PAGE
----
The Man and The Movement: Damien Hirst’s Spot Paintings

Damien Hirst’s spot paintings have become synonymous with his brand. The collection is instantly recognisable, widely sought after and iconic. Although what might seem a simple premise, different coloured spots on canvas, the collection reflects years of refinement and influence.


Hirst grew up with a huge respect for the prominent work of abstract expressionists, such as Pollock and Rothko. Whilst he was developing his style, he worked with a fascination and a contempt for the coldness of contemporary minimalism that he was seeing in the Tate at the time.


“I moved to London thinking I am going to change the world and revert art back to how it should be. I saw that New Art show at the Tate and just thought it’s all shit…”


His first venture into painting the spots “was loose and painted with drippy paint, not minimal at all,”. Hirst hated his initial work and immediately abandoned the free-form spots for the iconic grid we know today. His collection even had rules; no repeated colours, every spot the same size as each other. His scientific precision is extremely far removed from the boundless swathes that define abstract expressionism. It was clear Hirst was onto something new.


The epiphany that Damien Hirst reached when he started using the grid was that he was wrong about minimalism being cold and disconnected. Instead of being moved by the emotion felt by the painter as with abstract expressionism, the viewer is moved as an individual by the lack of.


The “Spot Paintings…always look happy, although there’s an unease there too because the colours don’t repeat when you expect them to.” 

The spot paintings are intentionally poised to pop directly at the viewer, by using certain colours that fade and others that leap from the canvas. This allows Hirst to fully harness the effect that he’d like to have on the viewer.

This effect is perhaps reflected in the names of the pieces, named from the chemical company Sigma-Aldrich’s catalogue ‘Biochemicals for Research and Diagnostic Reagents’, it would seem that these paintings are engineered to chemically alter your emotional state. Science in art, art in science.


The collection has generated a lot of controversy over the years. This peaked when Brooklyn-based creative collective MSCHF purchased a painting for $30,000. They cut up the painting into individual spots, and sold them all at $480 each in a matter of hours.

The scandal prompted fresh art criticism, most notably from art dealer Michael Findlay who related Hirst’s work to Starbucks. The paintings ‘come, like Starbucks coffee, in three sizes…more or less interchangeable and sold as branded items . . . rather than as unique works of art,”. The concept of buying a work of art, cutting it up and selling it is offensive and obscene. But in the context of Hirst it makes sense. It threw his work into a new fluorescent light.


Hirst himself is a huge fan of the assembly line. With a team of assistants training each other to assist in his work, he has come under criticism for not producing his own art. However, the artistic workshop is not a new concept. In the high renaissance period, Raphael had a team of 50 assistants to help him with his work. From those footsteps, artists such as Rembrandt and Rubens followed. One of the most famous studios of all time, Warhol’s factory, was operating in its third iteration as Hirst began studying art.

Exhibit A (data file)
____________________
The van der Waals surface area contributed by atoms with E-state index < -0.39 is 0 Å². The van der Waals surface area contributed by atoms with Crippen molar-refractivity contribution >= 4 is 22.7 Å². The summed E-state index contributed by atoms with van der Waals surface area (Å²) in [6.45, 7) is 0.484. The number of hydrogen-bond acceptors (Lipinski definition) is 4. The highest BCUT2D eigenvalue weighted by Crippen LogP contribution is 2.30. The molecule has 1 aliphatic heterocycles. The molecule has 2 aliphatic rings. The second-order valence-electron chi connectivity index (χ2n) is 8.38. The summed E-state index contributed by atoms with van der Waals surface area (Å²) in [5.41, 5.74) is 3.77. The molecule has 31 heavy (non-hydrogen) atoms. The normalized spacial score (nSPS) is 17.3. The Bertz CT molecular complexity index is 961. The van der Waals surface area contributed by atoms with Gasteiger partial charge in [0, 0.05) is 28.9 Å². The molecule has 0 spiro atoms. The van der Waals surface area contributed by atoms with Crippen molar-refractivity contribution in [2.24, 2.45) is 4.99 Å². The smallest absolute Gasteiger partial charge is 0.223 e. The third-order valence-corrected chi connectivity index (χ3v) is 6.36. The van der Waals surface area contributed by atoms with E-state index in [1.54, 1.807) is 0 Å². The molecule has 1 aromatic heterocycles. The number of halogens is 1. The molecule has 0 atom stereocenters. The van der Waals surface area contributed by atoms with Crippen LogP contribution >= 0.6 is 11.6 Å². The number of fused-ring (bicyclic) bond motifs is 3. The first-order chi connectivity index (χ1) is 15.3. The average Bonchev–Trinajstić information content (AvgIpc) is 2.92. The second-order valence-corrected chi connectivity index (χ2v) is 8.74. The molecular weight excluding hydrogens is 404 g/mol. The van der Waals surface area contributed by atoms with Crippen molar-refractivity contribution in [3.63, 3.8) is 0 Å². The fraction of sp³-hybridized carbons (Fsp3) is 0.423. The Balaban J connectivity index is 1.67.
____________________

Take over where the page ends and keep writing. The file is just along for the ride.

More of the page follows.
Picolinic Acid

For Hirst, the art lies within the conception not the execution of an idea. The MSCHF scandal didn’t of undermine Hirst’s work, it reinforced it. He is fascinated by the concept of manufactured art, with art that looks like its been created by a machine instead of a human. There’s even a piece of code that can randomly generate Hirst paintings. 

“the grid structure allows no emotion. I want them to look like they’ve been made by a person trying to paint like a machine"

The almost-artificial precision of his work is unsettling. Hirst plays with the ideal of mass production by creating art that is almost-satisfying instead of creating the most addictive result possible. The Spot Paintings are always joyous, but in that saccharine-saturated sinister kind of sense. They’re reassuringly consistent in form, but not in hue.



“If you look closely at any one of these paintings, a strange thing happens: because of the lack of repeated colours there is no harmony. We are used to picking out chords of other colours to create meaning. This can’t happen. So in every painting there is a subliminal sense of unease: the colours project so much joy it’s hard to feel it, but it’s there. The horror underlying everything. The horror that can overwhelm everything at any moment.”


This is what makes Hirst’s work art and not wrapping paper. He comments on mass production and the commodification of art by creating something that everyone loves to look at, and by destroying the concept from the inside. It’s art that has a palpable energy, that affects the viewer in a very visceral way. The paintings live up to their potent biochemical names, even if they are somewhat artificial.

 Pyronin Y

Hirst has created art that is iconic and timeless. The simplistic nature of the form doesn't convey the complexity of the full composition, luring the viewer into a false sense of security. With Hirst being a self-proclaimed ‘colourist', they are a celebration of colours as every single dot is a unique hue. It’s hard to imagine a collection such as the Spot Paintings ever becoming dated, as Hirst truly pioneered his own style of abstract minimalism.

Pleasing optimists and dissenters alike, the Spot Paintings are a innovation in science and art. With his Spot Paintings, Hirst has cemented himself as an artist who doesn’t just create art but one who created a movement.

Damien Hirst

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